A similar story is created for the newly promoted staff manager. Many people in this newly formed division were fellow workers of this newly promoted manager.
The promoted manager has ideas based on personal knowledge of some of the employees about who should get particular jobs to make the new project a success. With little self-reflection, the promoted manager assigns a job to one of the employees without preparing everyone for their new roles.
Rock suggests first meetings should be designed to allow people to reacquaint themselves with each other in a new management arrangement. He suggests letting the flow of reacquaintance influence job assignment for productivity of the team.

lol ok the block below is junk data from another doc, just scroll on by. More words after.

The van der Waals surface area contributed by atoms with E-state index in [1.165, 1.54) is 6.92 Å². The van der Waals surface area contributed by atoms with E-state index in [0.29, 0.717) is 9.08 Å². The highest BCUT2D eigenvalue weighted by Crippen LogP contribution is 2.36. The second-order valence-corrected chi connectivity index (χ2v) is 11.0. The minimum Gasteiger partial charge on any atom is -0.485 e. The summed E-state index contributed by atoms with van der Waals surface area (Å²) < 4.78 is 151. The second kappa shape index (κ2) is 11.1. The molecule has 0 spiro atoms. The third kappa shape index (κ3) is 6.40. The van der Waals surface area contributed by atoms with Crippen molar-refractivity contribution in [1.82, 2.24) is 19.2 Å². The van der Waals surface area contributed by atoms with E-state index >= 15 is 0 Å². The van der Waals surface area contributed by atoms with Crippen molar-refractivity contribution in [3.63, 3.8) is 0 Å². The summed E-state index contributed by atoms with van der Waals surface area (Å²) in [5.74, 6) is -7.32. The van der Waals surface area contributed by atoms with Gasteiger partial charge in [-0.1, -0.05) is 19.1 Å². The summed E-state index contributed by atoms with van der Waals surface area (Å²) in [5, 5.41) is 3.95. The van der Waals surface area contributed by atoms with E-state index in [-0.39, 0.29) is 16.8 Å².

Though the promoted manager may have made a good decision based on previous experience with someone who is now a subordinate, the decision creates unnecessary conflict between aspirational division employees.
Rock argues that the mind’s “director” can be trained to interrupt bad decisions through contemplation of prior experience, and a period of mindfulness can lead a team of people to become more comfortable with their roles in the company’s management change.
Rock goes on to explain the importance of social connection and how status needs to become a constant presence in a manager’s mind when steering a team toward a corporate goal.
The author uses the stories of two managers showing how failure to recognize the role of social contact and status can threaten success.
Much of what Rock explains is summarized by the ancient phrase “know thy measure” (more colloquially known as “know thyself”). Regardless of one’s status in a company or in life, a better understanding of oneself is at the core of human success and failure. Rock’s point is that successful managers develop their inner “director” with mindfulness (“Your Brain at Work”) as a guide to what the author argues is a predetermined future.